The Property Appraisal
If you require a mortgage in order to purchase the property for which you are in contract, your lender will demand an appraisal. If this is the case, your purchase agreement most likely includes an appraisal contingency. This contingency will be lifted once an appraisal is completed and the resulting report shows the property is worth at least the amount you are offering to pay for the home.
Your mortgage lender will choose an independent appraiser and The Dawn Thomas Team will be responsible for scheduling the appraisal with the seller’s agent. Dawn or a member of The Team will meet the appraiser at the home and remain there while the appraisal is taking place.
Appraisers are third-party contractors that are certified or licensed and knowledgeable in real estate. To conduct a thorough evaluation of the home, they will need to walk through the residence. They will be evaluating the property, noting anything that can alter the home’s value, either positively or negatively. The appraisal also includes factors such as neighborhood growth and housing trends as well as overall market conditions.
Depending upon the size of the residence, a walk-through appraisal can take a few hours to complete with the final outcome being an appraisal report. This report can take up to a week, and when complete, is given to the buyer’s lender, who shares it with the buyer and their agent. Your lender may request a rush appraisal, which results in the report being delivered within a few days after the appraisal is conducted.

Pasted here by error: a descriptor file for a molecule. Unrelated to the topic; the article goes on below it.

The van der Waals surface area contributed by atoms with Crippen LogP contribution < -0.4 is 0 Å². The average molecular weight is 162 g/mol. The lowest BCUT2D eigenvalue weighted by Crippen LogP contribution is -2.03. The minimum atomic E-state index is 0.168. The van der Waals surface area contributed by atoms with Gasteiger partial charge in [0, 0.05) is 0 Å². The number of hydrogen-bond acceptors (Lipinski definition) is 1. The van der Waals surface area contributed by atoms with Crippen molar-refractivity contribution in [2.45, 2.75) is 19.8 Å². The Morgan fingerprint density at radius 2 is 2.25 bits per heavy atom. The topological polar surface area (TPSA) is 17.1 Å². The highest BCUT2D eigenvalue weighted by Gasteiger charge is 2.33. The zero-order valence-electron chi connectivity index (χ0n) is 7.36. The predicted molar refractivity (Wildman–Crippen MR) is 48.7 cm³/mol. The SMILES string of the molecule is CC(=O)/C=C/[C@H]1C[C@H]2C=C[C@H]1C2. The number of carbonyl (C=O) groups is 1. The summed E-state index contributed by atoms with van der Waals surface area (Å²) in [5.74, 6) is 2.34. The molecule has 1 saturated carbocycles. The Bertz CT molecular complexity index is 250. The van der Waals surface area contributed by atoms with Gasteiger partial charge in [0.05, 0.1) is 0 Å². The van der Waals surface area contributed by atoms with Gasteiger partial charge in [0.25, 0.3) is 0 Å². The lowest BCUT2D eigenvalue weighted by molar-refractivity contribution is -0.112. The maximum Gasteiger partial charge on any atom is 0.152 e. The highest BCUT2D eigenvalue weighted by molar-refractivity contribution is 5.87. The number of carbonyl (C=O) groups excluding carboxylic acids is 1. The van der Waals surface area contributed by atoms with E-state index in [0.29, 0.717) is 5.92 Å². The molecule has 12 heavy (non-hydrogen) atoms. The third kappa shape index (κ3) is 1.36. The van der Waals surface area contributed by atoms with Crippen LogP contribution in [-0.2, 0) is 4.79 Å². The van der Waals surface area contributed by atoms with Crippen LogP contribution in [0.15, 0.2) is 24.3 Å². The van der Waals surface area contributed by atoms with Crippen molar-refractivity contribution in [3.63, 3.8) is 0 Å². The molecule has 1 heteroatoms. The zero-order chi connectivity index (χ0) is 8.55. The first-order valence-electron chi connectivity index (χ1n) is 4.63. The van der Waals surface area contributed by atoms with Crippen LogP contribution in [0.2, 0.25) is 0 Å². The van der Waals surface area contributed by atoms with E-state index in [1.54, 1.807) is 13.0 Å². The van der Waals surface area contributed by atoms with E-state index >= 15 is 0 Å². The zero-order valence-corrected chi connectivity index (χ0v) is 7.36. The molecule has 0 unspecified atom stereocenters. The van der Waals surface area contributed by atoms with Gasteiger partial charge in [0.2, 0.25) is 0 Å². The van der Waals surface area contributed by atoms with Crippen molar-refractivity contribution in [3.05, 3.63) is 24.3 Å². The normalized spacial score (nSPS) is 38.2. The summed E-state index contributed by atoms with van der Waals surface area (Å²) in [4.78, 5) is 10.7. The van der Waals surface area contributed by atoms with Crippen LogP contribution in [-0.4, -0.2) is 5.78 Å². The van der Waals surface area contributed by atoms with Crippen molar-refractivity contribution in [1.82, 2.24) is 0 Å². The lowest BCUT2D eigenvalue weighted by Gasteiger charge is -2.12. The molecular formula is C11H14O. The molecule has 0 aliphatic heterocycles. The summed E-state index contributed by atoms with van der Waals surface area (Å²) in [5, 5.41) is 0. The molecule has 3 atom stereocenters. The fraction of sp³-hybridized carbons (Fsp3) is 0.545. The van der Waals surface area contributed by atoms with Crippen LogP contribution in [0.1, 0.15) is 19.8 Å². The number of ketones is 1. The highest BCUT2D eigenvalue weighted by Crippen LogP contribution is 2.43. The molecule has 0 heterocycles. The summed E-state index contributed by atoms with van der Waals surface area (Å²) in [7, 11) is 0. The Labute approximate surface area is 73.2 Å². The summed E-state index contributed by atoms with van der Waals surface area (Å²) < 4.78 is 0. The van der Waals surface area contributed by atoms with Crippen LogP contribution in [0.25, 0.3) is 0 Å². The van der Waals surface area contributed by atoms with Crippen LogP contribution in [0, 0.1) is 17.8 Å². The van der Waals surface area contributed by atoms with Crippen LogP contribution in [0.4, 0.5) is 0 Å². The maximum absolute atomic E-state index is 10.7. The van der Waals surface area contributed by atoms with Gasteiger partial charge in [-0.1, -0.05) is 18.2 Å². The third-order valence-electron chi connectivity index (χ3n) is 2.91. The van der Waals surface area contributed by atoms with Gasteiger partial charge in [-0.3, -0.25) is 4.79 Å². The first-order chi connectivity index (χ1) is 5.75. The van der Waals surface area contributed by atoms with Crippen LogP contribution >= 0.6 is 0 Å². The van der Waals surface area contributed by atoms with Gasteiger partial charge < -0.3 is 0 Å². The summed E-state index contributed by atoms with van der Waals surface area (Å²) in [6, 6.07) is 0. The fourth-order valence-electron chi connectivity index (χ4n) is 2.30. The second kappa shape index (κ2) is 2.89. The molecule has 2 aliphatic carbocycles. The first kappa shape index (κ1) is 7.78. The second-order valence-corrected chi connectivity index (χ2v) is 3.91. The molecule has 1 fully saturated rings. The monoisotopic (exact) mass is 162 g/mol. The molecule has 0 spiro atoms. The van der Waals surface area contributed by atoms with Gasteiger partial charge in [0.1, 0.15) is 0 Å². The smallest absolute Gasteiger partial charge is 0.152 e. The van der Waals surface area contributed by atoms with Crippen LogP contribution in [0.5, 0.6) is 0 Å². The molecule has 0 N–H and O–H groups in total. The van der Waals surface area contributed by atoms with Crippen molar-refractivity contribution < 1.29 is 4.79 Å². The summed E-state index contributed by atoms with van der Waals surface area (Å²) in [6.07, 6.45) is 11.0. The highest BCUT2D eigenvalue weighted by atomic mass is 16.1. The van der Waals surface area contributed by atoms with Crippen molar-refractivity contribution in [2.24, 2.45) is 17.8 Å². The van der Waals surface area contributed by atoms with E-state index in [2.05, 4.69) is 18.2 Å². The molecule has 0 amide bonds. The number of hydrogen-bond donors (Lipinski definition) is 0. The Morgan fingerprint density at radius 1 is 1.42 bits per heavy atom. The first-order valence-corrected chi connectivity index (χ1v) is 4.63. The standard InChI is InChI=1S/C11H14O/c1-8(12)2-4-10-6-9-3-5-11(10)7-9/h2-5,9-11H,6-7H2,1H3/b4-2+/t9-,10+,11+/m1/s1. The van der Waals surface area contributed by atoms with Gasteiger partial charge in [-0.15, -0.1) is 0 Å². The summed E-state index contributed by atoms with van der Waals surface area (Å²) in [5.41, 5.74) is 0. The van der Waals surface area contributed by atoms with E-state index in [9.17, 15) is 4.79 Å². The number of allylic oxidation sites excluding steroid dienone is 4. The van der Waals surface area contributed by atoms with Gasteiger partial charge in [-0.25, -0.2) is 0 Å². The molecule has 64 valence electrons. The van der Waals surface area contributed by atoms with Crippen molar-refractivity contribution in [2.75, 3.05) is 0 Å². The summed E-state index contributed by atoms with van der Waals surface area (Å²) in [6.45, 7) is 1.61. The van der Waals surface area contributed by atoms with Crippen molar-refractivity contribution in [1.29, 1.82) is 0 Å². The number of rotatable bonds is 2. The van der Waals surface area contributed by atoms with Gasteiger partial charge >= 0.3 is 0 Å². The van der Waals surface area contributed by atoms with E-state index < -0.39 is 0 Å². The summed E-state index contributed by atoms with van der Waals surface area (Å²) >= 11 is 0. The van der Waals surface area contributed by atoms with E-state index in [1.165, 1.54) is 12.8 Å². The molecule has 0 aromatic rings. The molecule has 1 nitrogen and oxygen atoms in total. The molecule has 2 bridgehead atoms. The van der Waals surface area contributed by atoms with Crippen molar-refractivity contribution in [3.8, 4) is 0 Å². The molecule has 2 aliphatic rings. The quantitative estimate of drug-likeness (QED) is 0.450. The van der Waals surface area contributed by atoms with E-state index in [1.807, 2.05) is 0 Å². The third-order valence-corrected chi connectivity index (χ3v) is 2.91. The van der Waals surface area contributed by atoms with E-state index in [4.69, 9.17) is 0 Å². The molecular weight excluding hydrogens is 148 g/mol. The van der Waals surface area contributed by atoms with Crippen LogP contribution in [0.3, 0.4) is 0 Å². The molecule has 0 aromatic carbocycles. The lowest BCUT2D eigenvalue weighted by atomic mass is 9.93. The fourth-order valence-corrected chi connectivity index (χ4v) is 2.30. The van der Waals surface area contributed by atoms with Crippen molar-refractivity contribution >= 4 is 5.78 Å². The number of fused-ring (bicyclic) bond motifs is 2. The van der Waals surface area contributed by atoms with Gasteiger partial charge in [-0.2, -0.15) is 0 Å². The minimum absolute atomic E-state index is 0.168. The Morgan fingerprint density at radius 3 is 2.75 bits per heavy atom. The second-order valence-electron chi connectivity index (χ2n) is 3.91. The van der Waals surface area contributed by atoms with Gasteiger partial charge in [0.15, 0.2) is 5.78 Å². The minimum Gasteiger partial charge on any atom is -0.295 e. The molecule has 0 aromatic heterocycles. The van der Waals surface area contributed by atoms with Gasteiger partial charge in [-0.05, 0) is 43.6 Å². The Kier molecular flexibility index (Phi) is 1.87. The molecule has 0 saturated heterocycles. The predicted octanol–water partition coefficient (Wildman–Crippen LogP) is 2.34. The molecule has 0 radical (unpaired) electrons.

If the appraisal shows the home is valued at or slightly above what you’ve offered to pay for the home, the lender is secure in knowing their investment is sound. They can proceed with underwriting the full amount of your loan and the appraisal contingency will be removed.
There is always a chance that the appraisal could come back below the offered price. If the price difference is significant, you will have to decide whether to make up the difference, negotiate a reduced price, or back out of the contract.
In the event of a low appraisal, Dawn will most likely go back to the seller’s agent to renegotiate the price. For example, if the offer price is $1,000,000 but the appraisal came in at $950,000, your lender will not fund your full loan amount. As such, we will request a reduction in price of $50,000. If the sellers are only willing to come down in price by $25,000, then you will have to determine if you’re able to come up with an additional $25,000.
The appraisal may also highlight certain things that are bringing down the price of the property. In this situation, it may benefit us to request specific repairs be made and have the property reappraised once they are completed. (Advanced comprehensive inspections can help to alleviate this issue.)
If we have a loan or appraisal contingency in place and the house fails to appraise at the offered value, you can walk away from the deal without penalty if we are unable to arrive at a mutually satisfactory arrangement with the sellers on a price reduction.
But, if the appraisal comes in at value or we are able to renegotiate the sales price with the seller, this contingency is removed and we forge ahead! Now, it is time to give your landlord notice.